Contributed by Timberline Knolls Staff Member
Known as the thousand-yard stare from World War I, the vacant, confused gaze of a battle-weary soldier was eventually recognized as post-traumatic stress disorder (PTSD). It was, however, decades before the diagnosis was established and understood.
Rather, Post Traumatic Stress Disorder was only recognized as a legitimate condition five years after the end of the Vietnam War. As a result, numerous veterans returning home from that war were misunderstood and persecuted while rarely receiving the help they so desperately needed.
PTSD entails a wide array of symptoms and plays an influential role in the military life.
The U.S. Department of Veterans Affairs reports that incidence of post-traumatic stress disorder among veteran varies depending on which conflict a service member was involved with.
- About 11 to 20 out of every 100 veterans (11 to 20 percent) who served in Iraq have PTSD in a given year.
- About 12 out of every 100 (12 percent) Gulf War Veterans have Post Traumatic Stress Disorder in a given year.
- About 15 out of every 100 Vietnam veterans (15 percent) were diagnosed with PTSD in the late 1980’s. It is believed that 30 percent of Vietnam veterans have had PTSD in their lifetime.
Dialectical Behavior Therapy is often helpful in treating trauma for Military Veterans
Defining Post Traumatic Stress Disorder (PTSD)
PTSD is a severe anxiety disorder that can develop following an exposure to any psychologically traumatic event. “Psychological” being the keyword, truth is even though physical injuries usually heal in time, the mental and emotional pain associated with trauma is relentless and destructive, ultimately damaging many lives and relationships.
PTSD symptoms manifest in four ways:
- Intrusive Memories
Survivors of traumatic events are plagued by associated memories, which often emerge randomly and disrupt everyday functioning. Nightmares and flashbacks are common occurrences, and a person may find themselves reliving the traumatic event due to an environmental trigger, such as certain smells, persons or sounds.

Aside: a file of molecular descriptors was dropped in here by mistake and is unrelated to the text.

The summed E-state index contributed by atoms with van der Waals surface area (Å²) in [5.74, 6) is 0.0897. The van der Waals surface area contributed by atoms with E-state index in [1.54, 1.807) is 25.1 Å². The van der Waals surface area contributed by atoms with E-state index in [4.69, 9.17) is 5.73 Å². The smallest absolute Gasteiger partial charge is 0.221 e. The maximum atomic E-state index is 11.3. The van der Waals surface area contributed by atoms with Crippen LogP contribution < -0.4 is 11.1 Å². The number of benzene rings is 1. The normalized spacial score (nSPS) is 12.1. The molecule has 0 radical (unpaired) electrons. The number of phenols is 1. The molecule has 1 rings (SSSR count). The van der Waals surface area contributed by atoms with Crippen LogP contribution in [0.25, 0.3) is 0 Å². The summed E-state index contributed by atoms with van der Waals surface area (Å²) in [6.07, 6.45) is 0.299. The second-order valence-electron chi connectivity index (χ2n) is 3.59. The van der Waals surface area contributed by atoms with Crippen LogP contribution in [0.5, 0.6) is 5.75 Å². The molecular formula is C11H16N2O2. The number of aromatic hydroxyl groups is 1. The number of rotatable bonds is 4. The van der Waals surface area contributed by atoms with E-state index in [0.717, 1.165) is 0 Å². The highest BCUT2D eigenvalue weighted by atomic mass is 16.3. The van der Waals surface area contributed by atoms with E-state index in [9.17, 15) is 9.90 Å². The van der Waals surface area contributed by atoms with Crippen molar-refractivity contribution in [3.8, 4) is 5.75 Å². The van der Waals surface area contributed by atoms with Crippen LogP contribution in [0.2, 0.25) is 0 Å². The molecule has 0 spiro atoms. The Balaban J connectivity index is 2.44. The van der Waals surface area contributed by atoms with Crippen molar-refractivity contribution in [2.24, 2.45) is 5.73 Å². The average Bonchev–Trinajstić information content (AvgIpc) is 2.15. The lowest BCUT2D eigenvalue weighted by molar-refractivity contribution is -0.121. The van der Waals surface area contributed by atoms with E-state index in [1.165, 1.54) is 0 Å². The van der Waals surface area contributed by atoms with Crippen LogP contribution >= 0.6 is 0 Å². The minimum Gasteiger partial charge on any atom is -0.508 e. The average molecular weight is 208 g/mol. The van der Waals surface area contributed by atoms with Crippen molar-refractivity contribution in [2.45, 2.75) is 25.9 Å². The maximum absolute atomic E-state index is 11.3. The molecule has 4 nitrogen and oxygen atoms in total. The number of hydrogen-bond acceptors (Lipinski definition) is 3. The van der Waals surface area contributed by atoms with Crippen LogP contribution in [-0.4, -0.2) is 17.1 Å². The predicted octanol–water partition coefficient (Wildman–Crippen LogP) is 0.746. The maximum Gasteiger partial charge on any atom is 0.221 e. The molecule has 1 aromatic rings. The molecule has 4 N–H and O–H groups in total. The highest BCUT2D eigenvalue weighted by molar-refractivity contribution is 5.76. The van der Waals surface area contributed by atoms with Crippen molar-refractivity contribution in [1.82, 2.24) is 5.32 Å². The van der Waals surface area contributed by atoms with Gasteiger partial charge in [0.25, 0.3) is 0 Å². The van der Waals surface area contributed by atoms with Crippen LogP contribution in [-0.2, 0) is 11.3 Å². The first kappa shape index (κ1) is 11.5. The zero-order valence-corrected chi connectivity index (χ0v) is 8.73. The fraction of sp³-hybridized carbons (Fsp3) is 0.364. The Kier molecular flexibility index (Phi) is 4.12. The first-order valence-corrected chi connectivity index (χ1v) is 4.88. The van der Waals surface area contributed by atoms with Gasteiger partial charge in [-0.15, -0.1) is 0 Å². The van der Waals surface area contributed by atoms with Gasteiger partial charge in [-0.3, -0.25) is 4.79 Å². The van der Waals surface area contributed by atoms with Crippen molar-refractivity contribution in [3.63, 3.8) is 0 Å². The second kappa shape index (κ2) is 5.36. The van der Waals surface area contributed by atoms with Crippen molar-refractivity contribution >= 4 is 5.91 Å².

The person avoids thinking about or speaking of the event. For example, an individual may cease driving altogether due to being in a terrible accident. Another person may avoid leaving the house after dark, for that was when they were mugged.
- Negative Changes in Beliefs and Feelings
When afflicted with PTSD, the person’s worldview slowly alters from positive to negative. The belief that people cannot be trusted, and even their own selves in extreme cases, can result in broken relationships. The person feels emotionally numb, hopeless and rarely enjoys pleasurable activities.
- Changes in Emotional Reactions
The person remains in a state of hyper-arousal, always alert for danger. Sudden anger and irritability become a norm. Difficulty concentrating and insomnia is common. Self-destructive behaviors, such as consuming too much alcohol, grow in frequency.
PTSD In the American Military
American soldiers, men, and women alike are many things: Each is brave, patriotic, courageous, and even fearless. But, more importantly, they are human, with feelings and emotions just like everyone else.
Although any war, by definition, is bad, modern combat is particularly gruesome. Soldiers witness unimaginable atrocities committed against other people including women and children. It is no wonder that even the best of soldiers often return home highly traumatized.
Although approximately 50 percent of returning service members seek treatment for mental health conditions, only slightly more than half of this group receives adequate care.